The Board of Regents officially approved updated teacher evaluation regulations that they debated at length Monday, dividing the policymakers.

The approved regulations allow school districts to create plans that give state tests and locally selected tests equal weight in a teacher’s final rating. The state had proposed offering the “50-50” option only for districts considered to have high-quality local assessments available. The Regents extended that option to all districts in response to concerns that the state’s tests would otherwise factor too heavily into evaluations.

In an unusual move, Regent Judith Johnson asked for a separate vote on the evaluation regulations on Tuesday, allowing the six members who voted against the regulations at Monday’s meeting to do so again. The separate vote reflected some Regents’ hardened opposition to the state’s new evaluation law, which was passed during state budget negotiations earlier this year. Regents typically end their monthly meetings by voting on packages of policies and regulations all at once.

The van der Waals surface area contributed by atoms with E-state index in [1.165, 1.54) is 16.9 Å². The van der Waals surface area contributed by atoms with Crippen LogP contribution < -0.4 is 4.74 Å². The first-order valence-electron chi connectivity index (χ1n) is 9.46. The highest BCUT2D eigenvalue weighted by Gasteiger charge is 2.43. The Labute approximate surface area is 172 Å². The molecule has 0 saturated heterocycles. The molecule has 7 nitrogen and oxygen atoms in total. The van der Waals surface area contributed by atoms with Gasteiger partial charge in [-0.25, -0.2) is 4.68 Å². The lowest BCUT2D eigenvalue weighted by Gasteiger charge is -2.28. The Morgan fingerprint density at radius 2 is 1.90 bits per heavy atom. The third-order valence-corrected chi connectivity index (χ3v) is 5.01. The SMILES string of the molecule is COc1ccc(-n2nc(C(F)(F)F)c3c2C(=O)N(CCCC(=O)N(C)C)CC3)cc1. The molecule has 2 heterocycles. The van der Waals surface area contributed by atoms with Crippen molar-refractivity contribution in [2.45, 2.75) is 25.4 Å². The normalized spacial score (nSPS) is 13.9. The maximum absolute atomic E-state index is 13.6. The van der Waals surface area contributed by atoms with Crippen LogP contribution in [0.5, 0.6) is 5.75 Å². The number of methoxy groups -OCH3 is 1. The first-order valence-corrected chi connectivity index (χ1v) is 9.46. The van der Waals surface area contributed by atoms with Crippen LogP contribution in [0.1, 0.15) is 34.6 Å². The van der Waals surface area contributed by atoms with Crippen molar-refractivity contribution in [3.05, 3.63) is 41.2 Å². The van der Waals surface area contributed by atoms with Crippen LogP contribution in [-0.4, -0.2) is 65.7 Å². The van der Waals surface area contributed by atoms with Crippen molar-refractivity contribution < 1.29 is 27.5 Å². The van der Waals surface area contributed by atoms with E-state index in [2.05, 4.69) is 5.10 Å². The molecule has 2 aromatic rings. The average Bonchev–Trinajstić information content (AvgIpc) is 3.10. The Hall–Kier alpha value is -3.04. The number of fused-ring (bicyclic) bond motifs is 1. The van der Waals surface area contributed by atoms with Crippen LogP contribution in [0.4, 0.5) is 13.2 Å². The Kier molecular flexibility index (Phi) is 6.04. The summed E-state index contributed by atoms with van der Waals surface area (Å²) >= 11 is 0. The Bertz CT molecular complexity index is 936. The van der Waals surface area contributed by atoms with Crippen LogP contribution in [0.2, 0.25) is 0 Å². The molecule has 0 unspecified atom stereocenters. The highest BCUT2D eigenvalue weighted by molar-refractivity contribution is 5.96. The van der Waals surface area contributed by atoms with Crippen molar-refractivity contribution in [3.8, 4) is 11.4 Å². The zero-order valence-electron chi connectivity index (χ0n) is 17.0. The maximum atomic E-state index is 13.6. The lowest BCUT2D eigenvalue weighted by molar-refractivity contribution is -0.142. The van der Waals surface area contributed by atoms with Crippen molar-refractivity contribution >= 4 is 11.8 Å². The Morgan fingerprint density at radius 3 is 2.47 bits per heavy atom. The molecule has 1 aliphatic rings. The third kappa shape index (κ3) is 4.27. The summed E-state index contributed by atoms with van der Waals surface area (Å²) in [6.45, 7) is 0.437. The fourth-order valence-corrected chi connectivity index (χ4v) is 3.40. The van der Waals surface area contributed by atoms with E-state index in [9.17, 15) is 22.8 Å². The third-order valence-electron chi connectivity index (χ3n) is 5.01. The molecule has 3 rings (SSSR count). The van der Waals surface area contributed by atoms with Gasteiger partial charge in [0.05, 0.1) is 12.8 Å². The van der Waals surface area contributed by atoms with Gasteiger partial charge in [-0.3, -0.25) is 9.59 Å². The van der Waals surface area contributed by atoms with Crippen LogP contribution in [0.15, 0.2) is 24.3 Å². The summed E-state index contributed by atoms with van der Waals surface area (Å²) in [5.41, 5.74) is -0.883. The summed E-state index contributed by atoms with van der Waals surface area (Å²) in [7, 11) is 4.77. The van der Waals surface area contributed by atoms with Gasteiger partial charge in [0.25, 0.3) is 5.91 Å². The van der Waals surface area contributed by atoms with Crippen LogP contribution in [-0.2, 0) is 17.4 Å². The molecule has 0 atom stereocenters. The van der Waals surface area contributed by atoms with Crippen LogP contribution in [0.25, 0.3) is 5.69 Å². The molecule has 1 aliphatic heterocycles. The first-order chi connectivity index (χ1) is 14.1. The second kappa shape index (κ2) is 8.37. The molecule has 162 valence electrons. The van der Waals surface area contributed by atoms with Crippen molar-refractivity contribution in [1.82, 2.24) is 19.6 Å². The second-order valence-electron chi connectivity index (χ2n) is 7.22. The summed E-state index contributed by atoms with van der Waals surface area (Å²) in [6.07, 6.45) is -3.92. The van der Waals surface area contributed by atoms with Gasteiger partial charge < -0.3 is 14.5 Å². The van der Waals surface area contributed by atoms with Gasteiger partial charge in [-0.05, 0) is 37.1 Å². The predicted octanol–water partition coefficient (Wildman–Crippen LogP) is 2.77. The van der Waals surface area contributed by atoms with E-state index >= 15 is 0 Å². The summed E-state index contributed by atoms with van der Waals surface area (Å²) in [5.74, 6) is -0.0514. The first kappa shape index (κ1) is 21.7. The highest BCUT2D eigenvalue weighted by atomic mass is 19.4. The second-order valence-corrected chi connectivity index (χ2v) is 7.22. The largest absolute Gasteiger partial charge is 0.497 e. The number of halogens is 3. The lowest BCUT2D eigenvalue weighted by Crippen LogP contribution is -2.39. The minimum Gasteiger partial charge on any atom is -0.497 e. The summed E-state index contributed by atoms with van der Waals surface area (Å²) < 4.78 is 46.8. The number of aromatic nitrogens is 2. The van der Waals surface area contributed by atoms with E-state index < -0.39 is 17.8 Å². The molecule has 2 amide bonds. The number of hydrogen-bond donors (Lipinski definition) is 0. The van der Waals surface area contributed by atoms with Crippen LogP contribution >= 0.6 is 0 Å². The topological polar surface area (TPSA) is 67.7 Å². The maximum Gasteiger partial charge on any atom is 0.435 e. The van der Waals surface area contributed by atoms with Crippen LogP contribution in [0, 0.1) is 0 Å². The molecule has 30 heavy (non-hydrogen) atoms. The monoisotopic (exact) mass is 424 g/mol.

An agreement to give eligible districts more time to develop and submit their new evaluation plans also came out of Monday’s meeting. The law, passed earlier this year, required that districts have plans in place by Nov. 15, but the Regents told state officials to develop waivers that would allow districts to delay introducing a new system until 2016-17.

The evaluation law itself could face more changes before the legislative session ends. Both the Assembly and the Senate have passed bills that would amend the law to delay the deadlines for districts.